Wednesday December 1, 9:00 pm, “Sarah” – West Coast Premiere
A young girl's veiled cry for help touches the heart of a sympathetic teacher.
Friday December 3, 6:30pm – “Arena [Sand]”
Jonash does not know what sunlight is. He has never seen a tree or the sky.
He has never left his room. He does not need to. But that note makes him think, and the simple idea of having an option, becomes powerful. Arena, biography of a revolution.
Friday December 3, 8:45pm – “The Krill is Gone”
Voiced by the incomparable Tom Kenny (Sponge Bob) with Jill Talley, “The Krill is Gone” brings comic awareness to the looming danger of man-made global warming on the fragile ecosystems deep within our oceans. As this ominous tale begins, our host – the Robin Leach-like Plankton Emiliania Huxleyi — introduces us to his undersea world just seconds before he is devoured by a ditzy Krill, who quickly sheds her shell in a successful maneuver to outwit a predator only to have trouble sprouting another. As the tour continues, we spot a celebrity tuna who looks and talks suspiciously like Al Gore, dodge a swarm of deadly jellyfish, and watch in horror when the dastardly source of the problem is finally revealed.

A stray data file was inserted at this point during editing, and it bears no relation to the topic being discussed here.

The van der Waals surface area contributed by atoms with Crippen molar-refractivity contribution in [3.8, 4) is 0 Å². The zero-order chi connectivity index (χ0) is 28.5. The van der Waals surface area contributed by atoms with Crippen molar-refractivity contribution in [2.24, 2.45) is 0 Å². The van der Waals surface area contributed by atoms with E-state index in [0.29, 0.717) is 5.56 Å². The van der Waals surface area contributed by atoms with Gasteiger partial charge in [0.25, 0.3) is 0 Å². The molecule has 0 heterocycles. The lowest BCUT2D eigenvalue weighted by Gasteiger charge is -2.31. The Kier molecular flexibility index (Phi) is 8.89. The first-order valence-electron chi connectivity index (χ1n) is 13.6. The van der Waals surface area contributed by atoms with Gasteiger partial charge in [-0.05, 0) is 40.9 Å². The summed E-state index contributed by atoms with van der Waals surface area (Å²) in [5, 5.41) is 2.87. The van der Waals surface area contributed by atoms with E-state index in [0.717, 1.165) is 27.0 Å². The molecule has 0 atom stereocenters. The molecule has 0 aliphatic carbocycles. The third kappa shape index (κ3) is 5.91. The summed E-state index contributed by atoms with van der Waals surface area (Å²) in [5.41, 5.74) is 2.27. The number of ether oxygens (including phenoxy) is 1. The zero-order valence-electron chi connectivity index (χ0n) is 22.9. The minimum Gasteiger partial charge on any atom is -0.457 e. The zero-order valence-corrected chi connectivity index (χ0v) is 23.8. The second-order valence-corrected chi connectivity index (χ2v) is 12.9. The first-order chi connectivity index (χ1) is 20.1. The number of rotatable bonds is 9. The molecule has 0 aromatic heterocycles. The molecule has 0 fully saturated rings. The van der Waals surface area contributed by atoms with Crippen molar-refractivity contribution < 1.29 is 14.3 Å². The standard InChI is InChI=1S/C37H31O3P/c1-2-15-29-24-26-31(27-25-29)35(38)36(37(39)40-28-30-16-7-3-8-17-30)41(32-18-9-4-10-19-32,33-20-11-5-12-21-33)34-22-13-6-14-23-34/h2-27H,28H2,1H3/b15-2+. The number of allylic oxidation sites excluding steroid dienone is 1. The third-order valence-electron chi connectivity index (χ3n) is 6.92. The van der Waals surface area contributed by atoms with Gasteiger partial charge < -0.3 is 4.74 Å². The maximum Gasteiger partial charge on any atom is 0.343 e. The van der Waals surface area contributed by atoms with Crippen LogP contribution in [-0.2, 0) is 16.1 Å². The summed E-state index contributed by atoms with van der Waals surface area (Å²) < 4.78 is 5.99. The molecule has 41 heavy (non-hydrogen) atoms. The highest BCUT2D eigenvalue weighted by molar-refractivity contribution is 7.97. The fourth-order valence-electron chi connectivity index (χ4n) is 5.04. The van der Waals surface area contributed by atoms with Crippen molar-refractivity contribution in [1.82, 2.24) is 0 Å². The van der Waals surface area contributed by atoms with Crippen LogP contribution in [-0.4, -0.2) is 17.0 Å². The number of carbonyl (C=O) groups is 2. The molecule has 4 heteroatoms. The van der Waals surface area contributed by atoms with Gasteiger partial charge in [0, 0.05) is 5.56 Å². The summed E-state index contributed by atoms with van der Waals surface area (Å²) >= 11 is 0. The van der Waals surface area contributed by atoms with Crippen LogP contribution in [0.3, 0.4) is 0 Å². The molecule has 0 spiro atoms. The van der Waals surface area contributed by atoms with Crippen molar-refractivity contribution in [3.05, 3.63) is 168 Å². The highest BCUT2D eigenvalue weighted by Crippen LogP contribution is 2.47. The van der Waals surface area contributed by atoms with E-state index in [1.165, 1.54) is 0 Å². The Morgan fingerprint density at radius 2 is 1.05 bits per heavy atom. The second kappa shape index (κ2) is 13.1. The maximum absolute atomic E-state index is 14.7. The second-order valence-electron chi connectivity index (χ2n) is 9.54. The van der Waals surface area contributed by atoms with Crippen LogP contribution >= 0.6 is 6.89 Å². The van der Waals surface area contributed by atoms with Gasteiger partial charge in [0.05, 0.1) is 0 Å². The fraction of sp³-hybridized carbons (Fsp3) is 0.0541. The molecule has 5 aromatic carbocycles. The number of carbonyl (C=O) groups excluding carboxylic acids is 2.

Saturday December 4, 4:00pm – “Mine: Story of a Sacred Mountain”
The Dongria Kondh are one of India’s most remote tribes. In a stunning real-life version of Avatar, the metals giant Vedanta Resources is intent on mining the tribe’s sacred Niyamgiri mountain for bauxite, the raw material for aluminium. But the Dongria Kondh don’t simply accept their fate; they decide to fight. ‘Mine’ has been watched over 600,000 times online and is truly a David versus Goliath victory for the Dongria Kondh. The Indian government blocked Vedanta’s mine in August 2010.